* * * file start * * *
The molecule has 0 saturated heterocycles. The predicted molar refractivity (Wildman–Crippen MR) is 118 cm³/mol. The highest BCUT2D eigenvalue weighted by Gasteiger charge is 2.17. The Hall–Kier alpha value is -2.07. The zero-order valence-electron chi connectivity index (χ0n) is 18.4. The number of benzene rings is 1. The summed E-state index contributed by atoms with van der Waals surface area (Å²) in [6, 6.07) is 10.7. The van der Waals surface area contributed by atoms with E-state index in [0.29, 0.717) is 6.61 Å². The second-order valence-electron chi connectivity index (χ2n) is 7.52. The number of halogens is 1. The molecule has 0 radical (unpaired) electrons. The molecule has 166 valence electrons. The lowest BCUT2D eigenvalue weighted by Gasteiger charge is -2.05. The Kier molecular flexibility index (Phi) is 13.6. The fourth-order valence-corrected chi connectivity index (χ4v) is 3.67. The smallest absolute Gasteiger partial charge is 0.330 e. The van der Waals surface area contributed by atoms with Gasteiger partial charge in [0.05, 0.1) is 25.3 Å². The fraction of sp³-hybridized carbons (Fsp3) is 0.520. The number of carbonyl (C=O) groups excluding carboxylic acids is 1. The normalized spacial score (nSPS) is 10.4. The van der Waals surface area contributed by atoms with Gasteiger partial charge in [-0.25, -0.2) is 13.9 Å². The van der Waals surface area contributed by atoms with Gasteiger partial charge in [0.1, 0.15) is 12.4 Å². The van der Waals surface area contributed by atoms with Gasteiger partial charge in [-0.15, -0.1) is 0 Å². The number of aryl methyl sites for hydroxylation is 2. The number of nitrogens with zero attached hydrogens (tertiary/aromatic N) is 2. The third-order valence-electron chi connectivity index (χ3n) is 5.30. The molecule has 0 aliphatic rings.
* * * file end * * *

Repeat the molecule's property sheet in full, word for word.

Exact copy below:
The molecule has 0 saturated heterocycles. The predicted molar refractivity (Wildman–Crippen MR) is 118 cm³/mol. The highest BCUT2D eigenvalue weighted by Gasteiger charge is 2.17. The Hall–Kier alpha value is -2.07. The zero-order valence-electron chi connectivity index (χ0n) is 18.4. The number of benzene rings is 1. The summed E-state index contributed by atoms with van der Waals surface area (Å²) in [6, 6.07) is 10.7. The van der Waals surface area contributed by atoms with E-state index in [0.29, 0.717) is 6.61 Å². The second-order valence-electron chi connectivity index (χ2n) is 7.52. The number of halogens is 1. The molecule has 0 radical (unpaired) electrons. The molecule has 166 valence electrons. The lowest BCUT2D eigenvalue weighted by Gasteiger charge is -2.05. The Kier molecular flexibility index (Phi) is 13.6. The fourth-order valence-corrected chi connectivity index (χ4v) is 3.67. The smallest absolute Gasteiger partial charge is 0.330 e. The van der Waals surface area contributed by atoms with Gasteiger partial charge in [0.05, 0.1) is 25.3 Å². The fraction of sp³-hybridized carbons (Fsp3) is 0.520. The number of carbonyl (C=O) groups excluding carboxylic acids is 1. The normalized spacial score (nSPS) is 10.4. The van der Waals surface area contributed by atoms with Gasteiger partial charge in [-0.25, -0.2) is 13.9 Å². The van der Waals surface area contributed by atoms with Gasteiger partial charge in [0.1, 0.15) is 12.4 Å². The van der Waals surface area contributed by atoms with Gasteiger partial charge in [-0.15, -0.1) is 0 Å². The number of aryl methyl sites for hydroxylation is 2. The number of nitrogens with zero attached hydrogens (tertiary/aromatic N) is 2. The third-order valence-electron chi connectivity index (χ3n) is 5.30. The molecule has 0 aliphatic rings.